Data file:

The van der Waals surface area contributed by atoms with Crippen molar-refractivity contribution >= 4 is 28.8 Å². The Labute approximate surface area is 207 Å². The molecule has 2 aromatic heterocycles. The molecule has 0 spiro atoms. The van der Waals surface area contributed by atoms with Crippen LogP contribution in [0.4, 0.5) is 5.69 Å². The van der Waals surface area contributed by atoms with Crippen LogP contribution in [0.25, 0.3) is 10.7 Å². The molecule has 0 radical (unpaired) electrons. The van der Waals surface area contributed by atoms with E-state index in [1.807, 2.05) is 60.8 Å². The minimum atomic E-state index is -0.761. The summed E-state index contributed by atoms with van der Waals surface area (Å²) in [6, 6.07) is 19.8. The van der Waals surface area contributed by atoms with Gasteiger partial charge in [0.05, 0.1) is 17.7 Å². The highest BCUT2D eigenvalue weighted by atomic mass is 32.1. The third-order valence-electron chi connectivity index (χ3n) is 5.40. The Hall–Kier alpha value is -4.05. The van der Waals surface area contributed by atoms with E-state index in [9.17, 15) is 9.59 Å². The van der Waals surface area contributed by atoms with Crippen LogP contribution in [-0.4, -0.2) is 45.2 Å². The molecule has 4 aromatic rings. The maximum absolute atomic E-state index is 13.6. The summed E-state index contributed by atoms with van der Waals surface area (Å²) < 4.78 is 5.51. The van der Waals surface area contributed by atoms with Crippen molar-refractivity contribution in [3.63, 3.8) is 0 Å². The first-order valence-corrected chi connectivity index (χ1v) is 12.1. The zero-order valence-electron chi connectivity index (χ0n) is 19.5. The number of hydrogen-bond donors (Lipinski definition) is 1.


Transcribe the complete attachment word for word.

The van der Waals surface area contributed by atoms with Crippen molar-refractivity contribution >= 4 is 28.8 Å². The Labute approximate surface area is 207 Å². The molecule has 2 aromatic heterocycles. The molecule has 0 spiro atoms. The van der Waals surface area contributed by atoms with Crippen LogP contribution in [0.4, 0.5) is 5.69 Å². The van der Waals surface area contributed by atoms with Crippen LogP contribution in [0.25, 0.3) is 10.7 Å². The molecule has 0 radical (unpaired) electrons. The van der Waals surface area contributed by atoms with E-state index in [1.807, 2.05) is 60.8 Å². The minimum atomic E-state index is -0.761. The summed E-state index contributed by atoms with van der Waals surface area (Å²) in [6, 6.07) is 19.8. The van der Waals surface area contributed by atoms with Gasteiger partial charge in [0.05, 0.1) is 17.7 Å². The highest BCUT2D eigenvalue weighted by atomic mass is 32.1. The third-order valence-electron chi connectivity index (χ3n) is 5.40. The Hall–Kier alpha value is -4.05. The van der Waals surface area contributed by atoms with E-state index in [9.17, 15) is 9.59 Å². The van der Waals surface area contributed by atoms with Crippen LogP contribution in [-0.4, -0.2) is 45.2 Å². The molecule has 4 aromatic rings. The maximum absolute atomic E-state index is 13.6. The summed E-state index contributed by atoms with van der Waals surface area (Å²) < 4.78 is 5.51. The van der Waals surface area contributed by atoms with Crippen molar-refractivity contribution in [3.63, 3.8) is 0 Å². The first-order valence-corrected chi connectivity index (χ1v) is 12.1. The zero-order valence-electron chi connectivity index (χ0n) is 19.5. The number of hydrogen-bond donors (Lipinski definition) is 1.